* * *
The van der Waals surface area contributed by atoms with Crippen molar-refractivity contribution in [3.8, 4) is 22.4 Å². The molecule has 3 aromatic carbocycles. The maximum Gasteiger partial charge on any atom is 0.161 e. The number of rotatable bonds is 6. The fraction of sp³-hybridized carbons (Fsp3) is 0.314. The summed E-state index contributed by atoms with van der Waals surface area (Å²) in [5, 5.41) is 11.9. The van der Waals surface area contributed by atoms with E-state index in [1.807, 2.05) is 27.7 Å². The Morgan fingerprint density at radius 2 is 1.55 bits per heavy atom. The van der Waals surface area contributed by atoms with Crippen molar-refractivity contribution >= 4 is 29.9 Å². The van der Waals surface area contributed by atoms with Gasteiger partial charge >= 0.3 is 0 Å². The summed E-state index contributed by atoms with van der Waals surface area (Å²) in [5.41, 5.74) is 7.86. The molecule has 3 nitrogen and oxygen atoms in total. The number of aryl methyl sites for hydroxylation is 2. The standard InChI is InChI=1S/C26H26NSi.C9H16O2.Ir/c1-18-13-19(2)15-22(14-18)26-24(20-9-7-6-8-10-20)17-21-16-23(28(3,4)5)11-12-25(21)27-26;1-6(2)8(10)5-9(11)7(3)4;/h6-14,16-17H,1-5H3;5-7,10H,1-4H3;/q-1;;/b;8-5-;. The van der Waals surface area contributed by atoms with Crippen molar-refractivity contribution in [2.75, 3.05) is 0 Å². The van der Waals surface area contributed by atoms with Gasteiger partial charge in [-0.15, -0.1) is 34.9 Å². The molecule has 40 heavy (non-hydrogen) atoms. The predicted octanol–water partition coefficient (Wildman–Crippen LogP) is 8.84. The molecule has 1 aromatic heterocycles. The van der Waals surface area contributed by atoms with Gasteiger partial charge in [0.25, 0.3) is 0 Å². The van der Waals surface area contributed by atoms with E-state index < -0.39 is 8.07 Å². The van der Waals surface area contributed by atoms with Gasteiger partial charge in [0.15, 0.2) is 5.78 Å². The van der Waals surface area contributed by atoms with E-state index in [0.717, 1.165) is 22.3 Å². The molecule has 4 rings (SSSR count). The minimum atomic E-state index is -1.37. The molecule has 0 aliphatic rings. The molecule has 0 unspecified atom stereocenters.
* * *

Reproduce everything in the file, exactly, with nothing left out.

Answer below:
The van der Waals surface area contributed by atoms with Crippen molar-refractivity contribution in [3.8, 4) is 22.4 Å². The molecule has 3 aromatic carbocycles. The maximum Gasteiger partial charge on any atom is 0.161 e. The number of rotatable bonds is 6. The fraction of sp³-hybridized carbons (Fsp3) is 0.314. The summed E-state index contributed by atoms with van der Waals surface area (Å²) in [5, 5.41) is 11.9. The van der Waals surface area contributed by atoms with E-state index in [1.807, 2.05) is 27.7 Å². The Morgan fingerprint density at radius 2 is 1.55 bits per heavy atom. The van der Waals surface area contributed by atoms with Crippen molar-refractivity contribution >= 4 is 29.9 Å². The van der Waals surface area contributed by atoms with Gasteiger partial charge >= 0.3 is 0 Å². The summed E-state index contributed by atoms with van der Waals surface area (Å²) in [5.41, 5.74) is 7.86. The molecule has 3 nitrogen and oxygen atoms in total. The number of aryl methyl sites for hydroxylation is 2. The standard InChI is InChI=1S/C26H26NSi.C9H16O2.Ir/c1-18-13-19(2)15-22(14-18)26-24(20-9-7-6-8-10-20)17-21-16-23(28(3,4)5)11-12-25(21)27-26;1-6(2)8(10)5-9(11)7(3)4;/h6-14,16-17H,1-5H3;5-7,10H,1-4H3;/q-1;;/b;8-5-;. The van der Waals surface area contributed by atoms with Crippen molar-refractivity contribution in [2.75, 3.05) is 0 Å². The van der Waals surface area contributed by atoms with Gasteiger partial charge in [-0.15, -0.1) is 34.9 Å². The molecule has 40 heavy (non-hydrogen) atoms. The predicted octanol–water partition coefficient (Wildman–Crippen LogP) is 8.84. The molecule has 1 aromatic heterocycles. The van der Waals surface area contributed by atoms with Gasteiger partial charge in [0.25, 0.3) is 0 Å². The van der Waals surface area contributed by atoms with E-state index < -0.39 is 8.07 Å². The van der Waals surface area contributed by atoms with Gasteiger partial charge in [0.15, 0.2) is 5.78 Å². The van der Waals surface area contributed by atoms with E-state index in [0.717, 1.165) is 22.3 Å². The molecule has 4 rings (SSSR count). The minimum atomic E-state index is -1.37. The molecule has 0 aliphatic rings. The molecule has 0 unspecified atom stereocenters.